From a hockey players’ perspective, the mumps are for chumps. They get back on the ice just a period after having a torn-off ear sewn back onto their head. A bacterial infection isn’t anything worse than having a dentist reconfigure the roof line of their upper cusp.

But not all of us have Gordie Howe’s immune system. Especially the journalistic types required to exchange sniffles in a land of toxic jocks. Our industry’s basic health care plan isn’t much better than what you’d find for part-time Walmart greeter.

And not everyone has a mom to call for medical cross-checking emergencies.

(Mine, by the way, just offered to send ahead my files so that I could see for myself just what deficiencies I’m facing for the next half-century due to the expiration dates on whatever scientific advancements were achieved during the Kennedy administration.)

It’s not like water polo players are more susceptible to polio. Golfers don’t have more cases of strokes. Jockeys may deal with a greater number of charley horses, but that’s another issue.

And how is it that HBO hasn’t done an expose on why those in the world of Competitive Eating haven’t led the nation in Type-9 diabetes?

So why hockey and the mumps have forged this relationship, the NHL’s epidemiologist on call has no clue. Even after checking the replay in the Toronto X-ray video room.

“I have no reason to believe that teams aren’t doing everything in their control to minimize this,” NHL deputy commissioner Bill Daly told USA Today this week.

Anytime an official uses a double-negative to describe a dire situation, he’s not really positive what’s going on. You don’t treat everything by spraying Windex on it.

And if you are the Kings, you add Dr. Oz to the payroll to consult on how to keep Anze Kopitar, Jeff Carter and Jonathan Quick in quick-freeze isolation chambers between games.

Otherwise, the league risks having another player with a swelled-up cheeks mumble through another comical interview that turns into a video-gone-viral, right?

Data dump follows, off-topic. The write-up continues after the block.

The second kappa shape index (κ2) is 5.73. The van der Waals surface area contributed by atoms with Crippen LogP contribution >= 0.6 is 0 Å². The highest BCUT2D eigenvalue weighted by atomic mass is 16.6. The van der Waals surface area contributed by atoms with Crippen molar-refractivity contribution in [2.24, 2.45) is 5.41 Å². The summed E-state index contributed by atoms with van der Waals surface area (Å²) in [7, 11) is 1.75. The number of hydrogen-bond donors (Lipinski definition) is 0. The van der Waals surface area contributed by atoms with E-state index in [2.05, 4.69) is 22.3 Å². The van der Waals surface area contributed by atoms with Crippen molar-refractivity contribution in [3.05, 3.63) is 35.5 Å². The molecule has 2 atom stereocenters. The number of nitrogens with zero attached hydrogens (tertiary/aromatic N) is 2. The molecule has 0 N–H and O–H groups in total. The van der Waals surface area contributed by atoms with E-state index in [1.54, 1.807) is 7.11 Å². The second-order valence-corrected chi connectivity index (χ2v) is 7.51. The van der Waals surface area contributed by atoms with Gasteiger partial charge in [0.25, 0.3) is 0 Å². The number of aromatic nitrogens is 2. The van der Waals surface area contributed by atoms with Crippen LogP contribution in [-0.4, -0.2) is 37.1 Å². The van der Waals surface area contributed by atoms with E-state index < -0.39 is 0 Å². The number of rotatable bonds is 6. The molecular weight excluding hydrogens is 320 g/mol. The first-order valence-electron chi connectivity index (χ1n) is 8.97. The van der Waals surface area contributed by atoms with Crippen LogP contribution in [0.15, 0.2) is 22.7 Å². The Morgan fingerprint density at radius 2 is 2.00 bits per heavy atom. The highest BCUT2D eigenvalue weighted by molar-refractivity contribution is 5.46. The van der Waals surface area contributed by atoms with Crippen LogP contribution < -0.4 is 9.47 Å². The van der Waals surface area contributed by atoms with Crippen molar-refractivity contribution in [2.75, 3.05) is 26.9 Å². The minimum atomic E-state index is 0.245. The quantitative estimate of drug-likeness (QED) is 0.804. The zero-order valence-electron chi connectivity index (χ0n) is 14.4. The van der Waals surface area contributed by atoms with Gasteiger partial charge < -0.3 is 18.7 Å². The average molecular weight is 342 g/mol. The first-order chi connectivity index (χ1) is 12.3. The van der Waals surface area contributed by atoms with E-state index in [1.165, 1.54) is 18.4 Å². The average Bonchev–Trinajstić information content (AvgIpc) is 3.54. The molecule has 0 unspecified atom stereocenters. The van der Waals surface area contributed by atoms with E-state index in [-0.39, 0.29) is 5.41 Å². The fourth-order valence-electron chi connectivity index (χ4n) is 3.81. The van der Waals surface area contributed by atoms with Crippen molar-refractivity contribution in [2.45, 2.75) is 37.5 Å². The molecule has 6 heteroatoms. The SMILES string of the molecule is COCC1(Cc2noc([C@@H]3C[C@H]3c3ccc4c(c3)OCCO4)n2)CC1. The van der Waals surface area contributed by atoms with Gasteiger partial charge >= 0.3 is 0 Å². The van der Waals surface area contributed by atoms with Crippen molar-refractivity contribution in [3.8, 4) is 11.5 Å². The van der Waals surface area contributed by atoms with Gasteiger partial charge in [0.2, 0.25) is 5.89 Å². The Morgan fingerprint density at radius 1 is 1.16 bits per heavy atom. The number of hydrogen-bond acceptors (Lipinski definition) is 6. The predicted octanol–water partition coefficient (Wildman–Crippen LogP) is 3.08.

IFWT_Kobe-Bryant-Lakers12== On the NBA list of average minutes played per game, Kobe Bryant is 16th, at 35.4 – a number that nearly matches his age – and that’s only about four short of the leader, Chicago hotshot Jimmy Butler.

In that time, Bryant has managed to be No. 1 in shots attempted per game (22.1), but he’s 120th in field-goal percentage (37.7).

It should be no surprise, then, that on the most important graphic — the plus/minus rankings, which indicates how many points are scored (or aren’t) when a player is on the court — Bryant is last at No. 436 with a minus-236 total so far after 26 games, with a -9.2 points a game.

So by that logic, why would coach Byron Scott continue to allow Bryant to be out there with all that unproductive output if the results are just three victories for every 10 Lakers games played?

mavs rondo powellIf we’re reading between the stat lines here, do the Lakers even need to articulate to the paying customers that all they’re doing is funding a process of conscious losing – albeit in some kind of entertaining fashion – while allowing players like Bryant’s breakfast buddy  Rajon Rondo to recuse themselves to Dallas instead of baiting them into assisting the league’s most storied franchise return to some semblance of non-embarrassment?